Imagine the uproar

What about sovereign risk? was a question asked of a guest speaker at a lunch the blog recently attended. What about sovereign risk indeed the blog muttered under its breath.

On the tram on the way home after the lunch the blog, however, got to thinking about what other glib defences PR advisors would use to characterise policies powerful interests opposed; what might get the powerful interests agitated in the future if a change of government occurred; and, what framing the advisors would recommend in such situations.

The lunchtime question was simply referring to a change of policy not sovereign risk. As the blog has written before, the way the phrase sovereign risk is used in Australia is nothing to do with what the term actually means but instead is all about a lazy way to oppose policies someone doesn’t like. For instance miners – faced with a resource tax – alternate between saying they will relocate to Africa or Mongolia and that the proposal is about sovereign risk. Indeed, using it in the way Australian businesses, their lobbyists and PR advisors do would mean that 18th and 19th century UK parliamentary attempts to abolish child labour in mines would also fail this perverted version of the sovereign risk test.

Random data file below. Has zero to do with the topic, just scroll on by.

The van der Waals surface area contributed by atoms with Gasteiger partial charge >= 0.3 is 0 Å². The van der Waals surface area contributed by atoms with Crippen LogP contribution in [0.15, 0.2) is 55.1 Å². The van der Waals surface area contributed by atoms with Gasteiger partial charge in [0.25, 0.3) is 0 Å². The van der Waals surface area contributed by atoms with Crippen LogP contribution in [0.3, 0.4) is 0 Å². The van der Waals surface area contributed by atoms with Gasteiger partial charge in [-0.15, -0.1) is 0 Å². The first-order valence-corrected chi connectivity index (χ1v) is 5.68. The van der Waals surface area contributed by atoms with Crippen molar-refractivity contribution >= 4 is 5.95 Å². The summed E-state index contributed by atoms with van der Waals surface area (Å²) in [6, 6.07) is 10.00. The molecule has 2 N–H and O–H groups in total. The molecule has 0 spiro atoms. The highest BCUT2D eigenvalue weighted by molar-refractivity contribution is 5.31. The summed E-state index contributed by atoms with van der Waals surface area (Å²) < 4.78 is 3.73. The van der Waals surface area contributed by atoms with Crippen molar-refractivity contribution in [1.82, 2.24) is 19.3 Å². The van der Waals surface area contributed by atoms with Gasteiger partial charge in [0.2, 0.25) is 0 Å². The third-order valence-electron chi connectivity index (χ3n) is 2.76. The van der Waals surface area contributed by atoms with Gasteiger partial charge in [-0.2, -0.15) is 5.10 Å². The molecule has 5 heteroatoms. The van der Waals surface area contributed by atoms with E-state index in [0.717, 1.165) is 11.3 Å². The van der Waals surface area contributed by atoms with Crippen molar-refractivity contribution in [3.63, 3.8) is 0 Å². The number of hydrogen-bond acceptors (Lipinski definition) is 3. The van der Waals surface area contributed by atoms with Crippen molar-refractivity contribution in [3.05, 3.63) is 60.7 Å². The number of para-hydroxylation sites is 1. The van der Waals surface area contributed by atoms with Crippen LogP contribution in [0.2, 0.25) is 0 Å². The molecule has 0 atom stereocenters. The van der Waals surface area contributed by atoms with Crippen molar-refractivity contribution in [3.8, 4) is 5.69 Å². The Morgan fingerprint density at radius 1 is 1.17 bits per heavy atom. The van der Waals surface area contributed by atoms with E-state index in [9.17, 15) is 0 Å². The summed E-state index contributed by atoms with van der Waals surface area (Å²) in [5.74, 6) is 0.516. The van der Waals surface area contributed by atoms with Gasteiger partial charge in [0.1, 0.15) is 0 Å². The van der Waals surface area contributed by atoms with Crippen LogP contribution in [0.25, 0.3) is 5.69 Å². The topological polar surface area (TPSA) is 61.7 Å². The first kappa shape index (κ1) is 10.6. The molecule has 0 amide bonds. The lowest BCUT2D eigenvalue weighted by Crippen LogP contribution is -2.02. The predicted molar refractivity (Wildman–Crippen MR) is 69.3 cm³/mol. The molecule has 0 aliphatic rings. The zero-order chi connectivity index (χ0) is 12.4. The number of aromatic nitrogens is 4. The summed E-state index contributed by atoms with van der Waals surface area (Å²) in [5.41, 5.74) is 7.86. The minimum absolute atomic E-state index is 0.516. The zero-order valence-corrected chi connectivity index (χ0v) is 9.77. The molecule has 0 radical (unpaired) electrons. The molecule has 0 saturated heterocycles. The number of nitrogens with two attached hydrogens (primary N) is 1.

So, what other things might inspire business lobbyist furore and hyperbole? For instance, readers will remember that when companies were required to disclose executive salary levels there were dire warnings about how it would encourage kidnappers. Yet so far there have been no kidnappings of CEOs or their families even if Board remuneration committees have facilitated CEOs and senior managers kidnapping humongous piles of money from shareholders. There might be more along those lines.